There is no doubt that post Covid19 many aspects of life will change; many businesses will disappear and people’s behaviour in terms of work and social activities will change. How that will pan out exactly no one can really say, but as part of this the debate on the whole area of health and social care will be taking place in a somewhat different environment. It is all well and good lauding the NHS and all of the other front-line care staff in Nursing Homes and Domiciliary Care in a time of crisis, but will that goodwill be maintained when it comes to addressing funding and the future of care in this country.
The Historical Background
As the poor relation, homecare is usually at the bottom of government and other decision-makers priority lists, perhaps also because it is less visible than services delivered in care homes and hospitals as well as being a very dis-aggregated business. The image is of low paid staff delivering a poor service by private companies only interested in making money. Of course, elements of that will be true but it is not really a fair reflection of how the service really works and the challenges it faces.
In the mid 1990’s I was working as an accountant with a large care home provider, and through an acquisition came across a domiciliary care business for the first time. It was really an add on to one of the homes in the acquired group, it was small, poorly organised, regulation barely existed and made no money. This was “Home Help”. At this time, such support was mainly delivered by in house Local Authority teams and the service was predominantly supporting elderly people in their own homes in need of shopping or some domestic tasks. The amount of “Care” was limited as that was the job of the District Nurse and the Health Service.
However the 1990’s was the decade of change for the care industry as the realisation of the ageing population was just starting to create a problem that the old style converted Victorian like care homes and the low level Home Help would not be able to cope with. Through government legislation Local Authorities would cease to be providers of care and become purchasers of care, as the future explosion of demand could never have been dealt with by the infrastructure in place.The whole landscape would change, it would have to change. The Local Authority run care homes would not be able to cope with the numbers, the properties were generally outdated and in a poor state of repair. The Home Help services were poorly run and expensive and would not be able to cope with increasing numbers as well as having to look after people in their own homes with increasing care needs.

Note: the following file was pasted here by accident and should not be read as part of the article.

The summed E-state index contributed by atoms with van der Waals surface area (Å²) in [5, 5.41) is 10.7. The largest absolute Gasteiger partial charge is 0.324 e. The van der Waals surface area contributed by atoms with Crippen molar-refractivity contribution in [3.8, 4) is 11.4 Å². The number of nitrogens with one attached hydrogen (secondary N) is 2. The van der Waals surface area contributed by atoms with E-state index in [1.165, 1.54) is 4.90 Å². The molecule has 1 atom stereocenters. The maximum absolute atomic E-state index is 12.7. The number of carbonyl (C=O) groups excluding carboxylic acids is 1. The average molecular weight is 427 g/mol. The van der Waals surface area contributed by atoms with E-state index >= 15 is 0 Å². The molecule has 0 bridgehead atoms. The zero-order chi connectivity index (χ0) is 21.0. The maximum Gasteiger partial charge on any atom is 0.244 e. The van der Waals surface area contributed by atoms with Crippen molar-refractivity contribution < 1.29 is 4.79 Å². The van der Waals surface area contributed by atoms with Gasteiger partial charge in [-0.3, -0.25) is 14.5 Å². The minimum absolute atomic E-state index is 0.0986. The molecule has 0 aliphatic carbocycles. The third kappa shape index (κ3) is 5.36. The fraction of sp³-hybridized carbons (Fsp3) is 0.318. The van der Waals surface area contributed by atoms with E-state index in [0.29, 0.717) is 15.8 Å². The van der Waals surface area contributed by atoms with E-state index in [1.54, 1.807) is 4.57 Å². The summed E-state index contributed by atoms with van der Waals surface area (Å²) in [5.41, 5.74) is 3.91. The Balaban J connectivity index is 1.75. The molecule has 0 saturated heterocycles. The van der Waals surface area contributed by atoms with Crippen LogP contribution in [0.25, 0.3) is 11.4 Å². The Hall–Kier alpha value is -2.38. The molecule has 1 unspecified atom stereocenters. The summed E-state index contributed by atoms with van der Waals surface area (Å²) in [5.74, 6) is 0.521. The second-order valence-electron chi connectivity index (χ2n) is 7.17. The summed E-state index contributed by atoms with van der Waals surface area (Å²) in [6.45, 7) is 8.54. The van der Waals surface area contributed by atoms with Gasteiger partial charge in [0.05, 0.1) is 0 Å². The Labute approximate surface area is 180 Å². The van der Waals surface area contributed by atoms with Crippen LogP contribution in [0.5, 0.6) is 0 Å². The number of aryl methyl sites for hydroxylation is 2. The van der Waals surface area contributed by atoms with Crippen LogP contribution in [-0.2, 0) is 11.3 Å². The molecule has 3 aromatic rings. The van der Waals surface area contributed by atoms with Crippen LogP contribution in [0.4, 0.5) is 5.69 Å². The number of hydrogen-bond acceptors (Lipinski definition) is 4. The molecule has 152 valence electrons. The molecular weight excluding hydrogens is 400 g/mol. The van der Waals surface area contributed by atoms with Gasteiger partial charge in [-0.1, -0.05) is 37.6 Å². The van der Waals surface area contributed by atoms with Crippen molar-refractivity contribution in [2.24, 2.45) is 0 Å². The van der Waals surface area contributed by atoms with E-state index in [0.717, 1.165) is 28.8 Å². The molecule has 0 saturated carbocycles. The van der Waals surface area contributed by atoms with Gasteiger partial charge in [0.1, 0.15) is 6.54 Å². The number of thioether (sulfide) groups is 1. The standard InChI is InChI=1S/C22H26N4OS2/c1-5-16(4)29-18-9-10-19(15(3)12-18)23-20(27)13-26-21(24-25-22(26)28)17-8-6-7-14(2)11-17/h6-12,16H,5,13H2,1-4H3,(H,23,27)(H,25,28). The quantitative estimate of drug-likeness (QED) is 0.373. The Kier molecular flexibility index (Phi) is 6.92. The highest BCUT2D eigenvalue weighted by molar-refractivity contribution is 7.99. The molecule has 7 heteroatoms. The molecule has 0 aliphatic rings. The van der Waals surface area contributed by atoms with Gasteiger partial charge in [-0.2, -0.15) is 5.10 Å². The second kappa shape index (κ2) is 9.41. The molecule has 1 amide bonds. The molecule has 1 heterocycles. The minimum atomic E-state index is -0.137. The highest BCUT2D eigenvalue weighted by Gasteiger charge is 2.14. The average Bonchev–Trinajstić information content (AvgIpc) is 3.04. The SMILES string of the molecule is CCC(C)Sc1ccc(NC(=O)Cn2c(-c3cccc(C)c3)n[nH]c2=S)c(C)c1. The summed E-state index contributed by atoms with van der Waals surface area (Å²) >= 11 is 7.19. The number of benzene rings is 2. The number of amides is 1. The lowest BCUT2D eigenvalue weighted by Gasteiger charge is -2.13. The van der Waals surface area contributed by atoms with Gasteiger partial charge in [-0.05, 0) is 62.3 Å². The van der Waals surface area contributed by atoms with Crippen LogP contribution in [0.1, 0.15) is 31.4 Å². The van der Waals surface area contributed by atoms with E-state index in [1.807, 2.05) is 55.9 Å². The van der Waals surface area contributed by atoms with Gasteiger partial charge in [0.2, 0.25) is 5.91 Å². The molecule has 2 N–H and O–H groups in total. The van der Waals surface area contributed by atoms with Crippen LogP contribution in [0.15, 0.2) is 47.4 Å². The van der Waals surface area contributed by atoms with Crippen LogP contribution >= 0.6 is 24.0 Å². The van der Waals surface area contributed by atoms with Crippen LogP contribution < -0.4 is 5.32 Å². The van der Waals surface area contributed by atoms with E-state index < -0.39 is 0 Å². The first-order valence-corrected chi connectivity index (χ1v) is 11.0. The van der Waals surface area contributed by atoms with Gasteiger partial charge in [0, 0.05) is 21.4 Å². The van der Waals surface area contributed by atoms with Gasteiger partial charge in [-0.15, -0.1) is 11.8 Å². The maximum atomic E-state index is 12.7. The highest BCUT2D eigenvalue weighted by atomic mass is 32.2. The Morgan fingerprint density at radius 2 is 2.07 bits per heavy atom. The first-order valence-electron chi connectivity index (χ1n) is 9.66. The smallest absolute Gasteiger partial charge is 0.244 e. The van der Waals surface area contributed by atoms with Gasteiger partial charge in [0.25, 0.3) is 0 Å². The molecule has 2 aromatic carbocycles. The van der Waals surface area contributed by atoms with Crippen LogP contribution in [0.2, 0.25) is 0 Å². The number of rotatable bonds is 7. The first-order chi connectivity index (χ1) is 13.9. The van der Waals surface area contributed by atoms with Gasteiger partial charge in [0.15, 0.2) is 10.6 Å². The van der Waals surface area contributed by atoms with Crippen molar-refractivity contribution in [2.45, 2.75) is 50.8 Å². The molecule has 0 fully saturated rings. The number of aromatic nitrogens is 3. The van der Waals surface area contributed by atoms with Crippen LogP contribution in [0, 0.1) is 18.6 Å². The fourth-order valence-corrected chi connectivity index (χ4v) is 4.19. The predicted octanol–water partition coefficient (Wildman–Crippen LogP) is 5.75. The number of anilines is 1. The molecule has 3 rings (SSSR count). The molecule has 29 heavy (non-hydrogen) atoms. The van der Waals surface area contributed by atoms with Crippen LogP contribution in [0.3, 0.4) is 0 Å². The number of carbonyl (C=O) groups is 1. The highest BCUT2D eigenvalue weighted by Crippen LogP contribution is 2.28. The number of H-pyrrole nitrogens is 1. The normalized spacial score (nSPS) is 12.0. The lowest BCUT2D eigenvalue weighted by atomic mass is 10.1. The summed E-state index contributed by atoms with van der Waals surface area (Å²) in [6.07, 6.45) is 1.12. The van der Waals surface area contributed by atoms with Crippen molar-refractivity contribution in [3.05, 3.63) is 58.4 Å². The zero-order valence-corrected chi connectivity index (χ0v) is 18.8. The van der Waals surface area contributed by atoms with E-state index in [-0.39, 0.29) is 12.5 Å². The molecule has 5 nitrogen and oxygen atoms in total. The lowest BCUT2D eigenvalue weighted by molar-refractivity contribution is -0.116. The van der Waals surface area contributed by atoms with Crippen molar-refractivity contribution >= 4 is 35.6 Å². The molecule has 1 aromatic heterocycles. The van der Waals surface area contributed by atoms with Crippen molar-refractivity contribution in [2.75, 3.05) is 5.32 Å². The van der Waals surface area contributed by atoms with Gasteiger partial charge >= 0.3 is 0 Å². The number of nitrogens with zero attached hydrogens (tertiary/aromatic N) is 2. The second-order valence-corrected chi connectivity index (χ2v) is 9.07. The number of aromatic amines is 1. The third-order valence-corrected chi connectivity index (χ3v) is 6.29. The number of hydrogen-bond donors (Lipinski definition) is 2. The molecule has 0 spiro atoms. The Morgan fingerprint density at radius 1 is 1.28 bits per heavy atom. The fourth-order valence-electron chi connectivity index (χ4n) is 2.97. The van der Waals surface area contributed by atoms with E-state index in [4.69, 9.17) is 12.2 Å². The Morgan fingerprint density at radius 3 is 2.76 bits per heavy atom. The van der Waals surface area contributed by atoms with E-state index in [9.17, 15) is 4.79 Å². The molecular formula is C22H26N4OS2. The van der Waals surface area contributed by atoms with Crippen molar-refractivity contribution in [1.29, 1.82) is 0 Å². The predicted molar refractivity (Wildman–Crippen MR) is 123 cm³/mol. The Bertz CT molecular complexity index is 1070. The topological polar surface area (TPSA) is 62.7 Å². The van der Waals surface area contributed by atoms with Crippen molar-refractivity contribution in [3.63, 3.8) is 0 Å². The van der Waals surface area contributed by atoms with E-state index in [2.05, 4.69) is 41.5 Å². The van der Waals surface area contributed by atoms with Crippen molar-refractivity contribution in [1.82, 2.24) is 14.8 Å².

The facts and the fallacies
- The historical shackles of the image of Home Help needs to be dumped, Homecare workers deliver a wide range of support services from the preparation of meals through to personal care and support with medication.
- Equality with NHS – social care is the poor relation and until the time comes that carers can be employed on similar terms to the NHS (pay rates, holiday entitlement, pensions and sickness benefits) and receive similar recognition, then recruitment is always going to be difficult. Social Care needs to be brought within the care loop and not just seen as an external source of support when it suits.
- The role of the private sector. Simply mention the private sector in terms of healthcare and the reaction is profit taking and exploitation. There will be examples to support such a view, but they are in the minority, public sector services are not always good and private sector services are not always bad. In terms of social care if the service was moved back to the Public Sector it would be a little like the rail industry going back to British Rail, nostalgia is one thing but actually it was not very good, and to bring such a service up to quality would be a very expensive option.
- The providers of social care are mainly private companies, although there are many not for profit and charitable providers. This is understood by most people, however GP surgeries (seen by many as the backbone of the NHS) are not part of the NHS in the way that hospitals are. Most surgeries are still small businesses. In most cases the Doctors own or rent their own premises, they employ and pay their own staff and have all the usual responsibilities of running a business. As part of this they aim to make a profit. The truth is that GP services are probably more privatised than social care.Zero hours contracts- most of the provision is probably delivered by employees employed on zero hours contracts. Such employment contracts are generally seen in a negative light and as a means of employers exploiting their staff. In some sectors and with some employers that certainly is the case. However interestingly I have spoken with many carers on the subject and I was somewhat shocked when nearly 80% of those spoken to were happy with the arrangement as for whatever reason it suited their circumstances.